Biotech Updates

Novel Arsenic Transporter in Plants

June 13, 2008

Arsenic is a highly toxic and potent carcinogen. It is widespread in the Earth’s crust and is usually taken up and accumulated by crops. Argentina, Bangladesh, Thailand, India, Mexico and Chile have reported arsenic concentrations higher than the permissible levels and have documented negative effects on human health.

Scientists from the University of Copenhagen in Denmark and Gothenburg University in Sweden have identified proteins that allow the entry of arsenite, one of the most common forms of arsenic in the environment, into plant cells. The nodulin26-like intrinsic protein (NIPs) family of transporters was found to serve as the “shuttle bus” of arsenite across the cell membrane. NIPs are related to the aquaglyceroporins found in microbes and mammalian cells. The researchers also observed that the NIPs don't just transport arsenite in one direction, but they also play a role in clearing the cells of the toxic compound. The discovery might be important for the development of low-arsenic crops for food production or hyperaccumulating varieties for phytoremediation.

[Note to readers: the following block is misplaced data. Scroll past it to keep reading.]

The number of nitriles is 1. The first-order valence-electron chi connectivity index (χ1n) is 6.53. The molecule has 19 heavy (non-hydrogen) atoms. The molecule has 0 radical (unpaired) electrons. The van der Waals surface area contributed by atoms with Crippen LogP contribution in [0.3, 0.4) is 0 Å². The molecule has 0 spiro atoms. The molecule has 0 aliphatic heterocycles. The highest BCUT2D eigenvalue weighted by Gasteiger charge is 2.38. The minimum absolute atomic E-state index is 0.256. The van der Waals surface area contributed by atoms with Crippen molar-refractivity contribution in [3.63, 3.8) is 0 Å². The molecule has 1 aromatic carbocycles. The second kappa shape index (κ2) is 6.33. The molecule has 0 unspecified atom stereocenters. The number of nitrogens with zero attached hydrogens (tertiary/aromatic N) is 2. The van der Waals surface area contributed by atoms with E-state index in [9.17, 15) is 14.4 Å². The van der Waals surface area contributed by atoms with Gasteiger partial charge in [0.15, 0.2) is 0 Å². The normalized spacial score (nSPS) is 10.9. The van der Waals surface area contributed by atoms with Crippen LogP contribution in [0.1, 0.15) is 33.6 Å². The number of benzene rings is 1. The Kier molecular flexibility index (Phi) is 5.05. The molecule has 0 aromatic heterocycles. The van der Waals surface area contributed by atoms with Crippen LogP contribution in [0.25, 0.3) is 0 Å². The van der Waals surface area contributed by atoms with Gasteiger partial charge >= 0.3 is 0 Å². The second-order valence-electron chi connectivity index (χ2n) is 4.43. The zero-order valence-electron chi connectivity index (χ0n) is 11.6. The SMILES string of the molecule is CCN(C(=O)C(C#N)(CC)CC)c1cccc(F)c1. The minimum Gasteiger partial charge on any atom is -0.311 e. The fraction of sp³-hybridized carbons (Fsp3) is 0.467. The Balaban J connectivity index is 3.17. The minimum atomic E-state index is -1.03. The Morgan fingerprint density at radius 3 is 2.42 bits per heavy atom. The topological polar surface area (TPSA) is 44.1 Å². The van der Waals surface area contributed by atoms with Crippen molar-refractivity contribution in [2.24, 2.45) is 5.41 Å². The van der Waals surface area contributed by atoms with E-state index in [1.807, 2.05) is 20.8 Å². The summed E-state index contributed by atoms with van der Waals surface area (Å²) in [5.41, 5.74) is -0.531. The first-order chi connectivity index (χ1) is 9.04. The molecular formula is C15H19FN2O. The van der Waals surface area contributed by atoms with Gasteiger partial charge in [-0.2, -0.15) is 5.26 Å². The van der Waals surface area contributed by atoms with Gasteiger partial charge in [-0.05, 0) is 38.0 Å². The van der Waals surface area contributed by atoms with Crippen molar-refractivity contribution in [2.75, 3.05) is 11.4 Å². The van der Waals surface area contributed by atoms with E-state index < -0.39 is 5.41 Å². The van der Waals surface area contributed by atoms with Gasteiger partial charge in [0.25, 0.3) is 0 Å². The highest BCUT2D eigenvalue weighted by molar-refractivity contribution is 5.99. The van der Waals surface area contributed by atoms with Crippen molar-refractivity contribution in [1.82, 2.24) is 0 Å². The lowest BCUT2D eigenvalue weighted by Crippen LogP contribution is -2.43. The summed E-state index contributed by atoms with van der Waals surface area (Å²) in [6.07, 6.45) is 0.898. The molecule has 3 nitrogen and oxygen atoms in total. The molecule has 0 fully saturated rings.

Read the paper published by BMC Biology at